The George Washington University Chapter of SIAM: Conference on Applied Mathematics 2017

On the day of the conference, a light breakfast and lunch will be provided to attendees. There is no cost to attend. To help us get an estimate of total number of participants, please make sure that you register in advance. For more information, please see http://blogs.gwu.edu/gwsiam/ .
 
 The following are the names of the speakers and the titles and abstracts of the talks:
 
Tyler Drombosky (Fugue, Inc):
Applications for Semantic Graphs in Infrastructure Management
Fugue is a tool for specifying, deploying, and enforcing cloud infrastructure. We designed our own data declaration language, Ludwig, to specify infrastructure configuration. Ludwig shares many patterns with functional programming languages such as immutability, sum types, and higher order functions.
One of the ongoing challenges is ensuring customers can update their existing infrastructure. They do this by changing their configuration document and handing it to Fugue. Fugue must decide which resources need to be created, deleted, and modified. Choosing the incorrect operation can result in extraneous costs, unanticipated downtime, or destruction of valuable data.
We developed an algorithm inspired by the subgraph isomorphism problem that guarantees we never unnecessarily create or delete resources. We represent the declared infrastructure as a semantic graph, with the resources as nodes and relationships between resources as edges. The metadata associated with the semantic graph provides us with enough additional information to make this otherwise intractable problem feasible in a commercial setting.
 
Chenyun Luo (Johns Hopkins University)
On the motion of a slightly compressible liquid
I would like to go over some recent results on the compressible Euler equations with free boundary. We first provide a new apriori energy estimates which are uniform in the sound speed, which leads to the convergence to the solutions of the incompressible Euler equations. This is a joint work with Hans Lindblad. On the other hand, the energy estimates can be generalized to the compressible water wave problem, i.e., the domain that occupied by the fluid is assumed to be unbounded. We are also able to prove weighted energy estimates for a compressible water wave. Our method requires the detailed analysis of the geometry of the moving boundary.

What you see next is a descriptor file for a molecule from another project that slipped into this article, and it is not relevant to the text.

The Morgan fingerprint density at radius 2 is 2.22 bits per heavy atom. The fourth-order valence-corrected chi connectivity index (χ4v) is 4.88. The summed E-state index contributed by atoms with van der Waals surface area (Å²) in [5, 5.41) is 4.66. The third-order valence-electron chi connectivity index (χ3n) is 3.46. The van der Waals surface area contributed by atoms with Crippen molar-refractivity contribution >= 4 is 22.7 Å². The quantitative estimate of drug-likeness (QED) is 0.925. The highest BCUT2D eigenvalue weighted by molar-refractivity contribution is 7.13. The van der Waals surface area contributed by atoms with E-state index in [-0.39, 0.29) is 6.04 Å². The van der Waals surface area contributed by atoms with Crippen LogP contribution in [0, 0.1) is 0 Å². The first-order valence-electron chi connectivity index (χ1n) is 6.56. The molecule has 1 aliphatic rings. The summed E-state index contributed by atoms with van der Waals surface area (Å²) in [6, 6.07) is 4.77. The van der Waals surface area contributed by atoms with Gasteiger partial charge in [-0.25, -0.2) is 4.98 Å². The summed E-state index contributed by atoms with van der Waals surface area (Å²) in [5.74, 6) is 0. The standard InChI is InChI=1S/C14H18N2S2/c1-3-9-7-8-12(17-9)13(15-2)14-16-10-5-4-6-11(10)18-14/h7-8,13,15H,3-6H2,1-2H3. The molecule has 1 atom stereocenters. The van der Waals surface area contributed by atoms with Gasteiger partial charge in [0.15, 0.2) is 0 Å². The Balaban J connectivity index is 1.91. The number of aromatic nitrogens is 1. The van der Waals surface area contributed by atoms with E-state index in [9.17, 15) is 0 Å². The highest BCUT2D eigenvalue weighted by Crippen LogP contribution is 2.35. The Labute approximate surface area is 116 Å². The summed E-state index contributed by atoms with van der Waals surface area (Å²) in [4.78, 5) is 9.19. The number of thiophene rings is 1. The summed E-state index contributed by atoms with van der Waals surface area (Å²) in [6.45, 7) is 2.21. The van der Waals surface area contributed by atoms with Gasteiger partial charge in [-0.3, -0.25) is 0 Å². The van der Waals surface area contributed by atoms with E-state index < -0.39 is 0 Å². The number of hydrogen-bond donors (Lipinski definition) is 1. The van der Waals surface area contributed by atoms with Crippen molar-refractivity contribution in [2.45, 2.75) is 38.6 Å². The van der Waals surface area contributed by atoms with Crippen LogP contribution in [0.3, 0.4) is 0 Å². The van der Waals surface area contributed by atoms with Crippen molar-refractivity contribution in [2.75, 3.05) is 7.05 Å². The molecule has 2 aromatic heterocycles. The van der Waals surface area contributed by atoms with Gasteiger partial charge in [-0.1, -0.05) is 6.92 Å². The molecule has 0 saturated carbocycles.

Ming Zhong (Johns Hopkins University)
Hierarchical Reconstruction Method for De-convolution on Discrete Helmholtz Filter
We present a detailed analysis of the application of a multi-scale
Hierarchical Reconstruction method for solving the de-convolution problem on the discrete
Helmholtz filter (defined in the Finite Element setting). The de-convolution on the discrete Helmholtz filter comes from solving the closure problem from the Large Eddy Simulation (LES). The ill-posedness
is caused by the ill-condition of the discrete Helmholtz filter when the resolution scale in solving the the LES problem.
 
Xiaochuan Tian (Columbia University)
Asymptotically Compatible Schemes for Robust Discretization of Nonlocal Models